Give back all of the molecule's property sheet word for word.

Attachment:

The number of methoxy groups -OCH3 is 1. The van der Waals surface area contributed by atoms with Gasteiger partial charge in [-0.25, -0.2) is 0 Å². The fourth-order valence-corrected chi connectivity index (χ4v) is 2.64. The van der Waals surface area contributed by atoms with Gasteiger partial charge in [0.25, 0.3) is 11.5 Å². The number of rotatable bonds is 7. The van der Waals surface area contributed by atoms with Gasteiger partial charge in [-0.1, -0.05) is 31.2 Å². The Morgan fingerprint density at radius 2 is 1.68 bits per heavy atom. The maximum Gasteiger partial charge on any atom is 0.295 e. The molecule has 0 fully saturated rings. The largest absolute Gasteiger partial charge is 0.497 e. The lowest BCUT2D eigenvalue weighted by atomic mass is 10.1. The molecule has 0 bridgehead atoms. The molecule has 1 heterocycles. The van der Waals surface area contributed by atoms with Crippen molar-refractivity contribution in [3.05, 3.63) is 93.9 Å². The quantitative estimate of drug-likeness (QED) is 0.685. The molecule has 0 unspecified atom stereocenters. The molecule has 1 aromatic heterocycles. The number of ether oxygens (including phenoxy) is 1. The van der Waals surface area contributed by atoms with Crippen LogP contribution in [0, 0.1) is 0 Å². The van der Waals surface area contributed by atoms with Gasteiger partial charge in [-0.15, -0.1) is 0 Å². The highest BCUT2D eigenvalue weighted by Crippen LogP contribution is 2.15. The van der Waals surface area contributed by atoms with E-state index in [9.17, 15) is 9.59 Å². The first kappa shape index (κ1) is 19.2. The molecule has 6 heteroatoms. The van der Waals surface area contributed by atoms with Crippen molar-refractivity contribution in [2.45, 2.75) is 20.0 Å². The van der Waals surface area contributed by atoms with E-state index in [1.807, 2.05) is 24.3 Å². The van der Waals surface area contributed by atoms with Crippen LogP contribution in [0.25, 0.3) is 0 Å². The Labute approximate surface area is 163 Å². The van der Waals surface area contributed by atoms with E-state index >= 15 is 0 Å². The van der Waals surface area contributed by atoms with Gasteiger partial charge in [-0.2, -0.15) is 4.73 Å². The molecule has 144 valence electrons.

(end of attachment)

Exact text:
The number of methoxy groups -OCH3 is 1. The van der Waals surface area contributed by atoms with Gasteiger partial charge in [-0.25, -0.2) is 0 Å². The fourth-order valence-corrected chi connectivity index (χ4v) is 2.64. The van der Waals surface area contributed by atoms with Gasteiger partial charge in [0.25, 0.3) is 11.5 Å². The number of rotatable bonds is 7. The van der Waals surface area contributed by atoms with Gasteiger partial charge in [-0.1, -0.05) is 31.2 Å². The Morgan fingerprint density at radius 2 is 1.68 bits per heavy atom. The maximum Gasteiger partial charge on any atom is 0.295 e. The molecule has 0 fully saturated rings. The largest absolute Gasteiger partial charge is 0.497 e. The lowest BCUT2D eigenvalue weighted by atomic mass is 10.1. The molecule has 0 bridgehead atoms. The molecule has 1 heterocycles. The van der Waals surface area contributed by atoms with Crippen molar-refractivity contribution in [3.05, 3.63) is 93.9 Å². The quantitative estimate of drug-likeness (QED) is 0.685. The molecule has 0 unspecified atom stereocenters. The molecule has 1 aromatic heterocycles. The number of ether oxygens (including phenoxy) is 1. The van der Waals surface area contributed by atoms with Crippen LogP contribution in [0, 0.1) is 0 Å². The van der Waals surface area contributed by atoms with Gasteiger partial charge in [-0.15, -0.1) is 0 Å². The highest BCUT2D eigenvalue weighted by Crippen LogP contribution is 2.15. The van der Waals surface area contributed by atoms with E-state index in [9.17, 15) is 9.59 Å². The first kappa shape index (κ1) is 19.2. The molecule has 6 heteroatoms. The van der Waals surface area contributed by atoms with Crippen molar-refractivity contribution in [2.45, 2.75) is 20.0 Å². The van der Waals surface area contributed by atoms with E-state index in [1.807, 2.05) is 24.3 Å². The van der Waals surface area contributed by atoms with Crippen LogP contribution in [0.25, 0.3) is 0 Å². The Labute approximate surface area is 163 Å². The van der Waals surface area contributed by atoms with E-state index >= 15 is 0 Å². The van der Waals surface area contributed by atoms with Gasteiger partial charge in [-0.2, -0.15) is 4.73 Å². The molecule has 144 valence electrons.